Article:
Hollywood's Manson murders fixation: Tinseltown marks 50 years since Sharon Tate murders
This year marks the 50th anniversary of the killing of Sharon Tate, and at least five movies and shows will mark the date
The Sharon Tate Murders and the Manson Family cult that committed them have always been a source of morbid fascination in popular culture. The story is already stranger than fiction - a beautiful, and heavily pregnant, starlet and wife of one of Hollywood’s leading directors (a rising Roman Polanski), along with four of her friends, is brutally murdered during a home invasion by members of a quasi-religious cult with a predilection for occultism and hallucinogenics, led by a wild-eyed but charismatic fanatic with a messiah complex. The tale already reads like a movie script, so it’s probably no surprise that it’s inspired films including 1973’s Manson, 1997’s The Manson Family, and 2004’s Helter Skelter.
Musicians have been influenced by the events too, with Nine Inch Nails and Siouxsie and the Banshees among those who have recorded tracks about that fateful night in 1969. Shock Rocker Marilyn Manson even named himself after the cult’s leader Charles Manson. Conversely, Manson himself insisted that his predictions of an apocalyptic race war were themselves inspired by a pop song, thanks to his unique interpretation of the lyrics to The Beatles’ Helter Skelter.
August 9 this year will mark the 50th anniversary of the murders, and Hollywood is once again stepping up to commemorate the events, with at least five films or shows based on the Tate Murders currently slated to release this year.
The Haunting of Sharon Tate
First up on April 5, The Amityville Murders director Daniel Farrands gives us Hilary Duff playing Tate in his horror The Haunting of Sharon Tate.
The film is based on an interview Tate gave to the Hollywood correspondent of the Newspaper Enterprise Association a year before her murder. In the interview, the actress described a spooky dream she had recently had: "I saw something or someone tied to the staircase," she said. "Whoever it was- and I couldn't tell if it was a man or a woman but knew somehow that it was either [her friend and celebrity hairdresser] Jay Sebring or me- he or she was cut open at the throat."
The dream proved to be an uncanny premonition. Sebring and Tate were both murdered in her house the following August, their necks tied with rope, and stabbed repeatedly.
Once Upon a Time in Hollywood
Undoubtedly the biggest Manson-related film coming out this year is Quentin Tarantino‘s Once Upon a Time in Hollywood, which stars Margot Robbie as Sharon Tate and will weave fact and fiction into a story about Hollywood in 1969. Leonardo DiCaprio and Brad Pitt will play Tate’s neighbours, an actor and his stunt coordinator based on Burt Reynolds and Hal Needham. We don’t know too much more about the film yet, but we do know that Damon Herriman will play Charles Manson and that Dakota Fanning, Lena Dunham, Margaret Qualley, and Victoria Pedretti will play Manson Family members. Tate’s sister Debra is notoriously protective of her sister’s legacy, and initially criticised Tarantino’s choice of subject matter. After meeting with the director and reading the script however, Tate relented and gave the film her blessing.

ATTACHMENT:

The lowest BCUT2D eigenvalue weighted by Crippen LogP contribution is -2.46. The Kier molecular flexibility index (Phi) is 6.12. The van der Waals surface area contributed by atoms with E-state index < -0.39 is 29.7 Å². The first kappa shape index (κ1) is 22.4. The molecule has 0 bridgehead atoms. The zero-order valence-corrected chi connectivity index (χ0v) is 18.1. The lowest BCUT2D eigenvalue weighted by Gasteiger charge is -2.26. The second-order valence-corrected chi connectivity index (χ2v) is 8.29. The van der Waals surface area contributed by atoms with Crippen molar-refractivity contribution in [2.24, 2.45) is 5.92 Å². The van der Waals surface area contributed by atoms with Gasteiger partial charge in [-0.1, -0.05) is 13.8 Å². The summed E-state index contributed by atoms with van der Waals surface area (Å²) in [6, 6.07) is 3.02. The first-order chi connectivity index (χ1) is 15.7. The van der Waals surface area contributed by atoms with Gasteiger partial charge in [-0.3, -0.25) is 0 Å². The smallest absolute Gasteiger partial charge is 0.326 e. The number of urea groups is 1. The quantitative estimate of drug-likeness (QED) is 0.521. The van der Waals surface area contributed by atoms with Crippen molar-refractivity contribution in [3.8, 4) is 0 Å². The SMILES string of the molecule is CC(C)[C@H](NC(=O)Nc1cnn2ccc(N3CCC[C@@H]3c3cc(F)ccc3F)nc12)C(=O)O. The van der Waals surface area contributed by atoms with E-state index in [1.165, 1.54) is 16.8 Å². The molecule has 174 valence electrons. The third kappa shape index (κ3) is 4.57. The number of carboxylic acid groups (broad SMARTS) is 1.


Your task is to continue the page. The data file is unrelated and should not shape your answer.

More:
Tarantino’s take on events will release in July.
One film that didn’t have to worry about Debra Tate’s approval is Tate. She is producing the film along with Kate Bosworth, who will play Sharon, and Bosworth’s husband, Michael Polish, who is directing. This film promises not to focus on her death, but instead tell a loving story about the life of a woman whose fate – and the fate of her unborn child – was snuffed out by a horrific act. No release date has been announced, but it’s set for 2019.
American Psycho director Mary Harron is probably as well qualified as anyone to direct a film about real-life American psycho Manson. Her film Charlie Says, which stars The Crown's Matt Smith as Manson, premiered at Venice last year to mixed reviews. This film is not technically about the Tate Murders per se, but rather focuses on the psychology of Manson and his army of devoted, mainly female, followers. There’s no confirmed release date for this film yet, but it’s expected to hit theatres and/or DVD/VoD at some point this year.
Finally, Netflix has revealed that Charles Manson will be a major feature of the second season of its David Fincher-produced/directed hit psychological crime drama Mindhunter later in the year. There’s no confirmed release date as yet, though season one debuted in October 2018, so that could be a good guide. What we do know is that, in either an uncanny casting coincidence, or a worrying typecasting trend for the actor, Damon Herriman, who also plays Manson in Tarantino’s film, will again be portraying the hard-staring megalomaniac.
Even 50 years after the events of that bloody California night, and over a year after Manson’s death while still a guest of California State correctional services in November 2017, the Manson Family and the Tate murders still seem to have a strangely captive hold on the public imagination, eerily mirroring the hold Manson had over his followers, and there seems sure to be an enthusiastic audience for all these films as they drop over the course of the year.
Updated: January 25, 2019 12:23 PM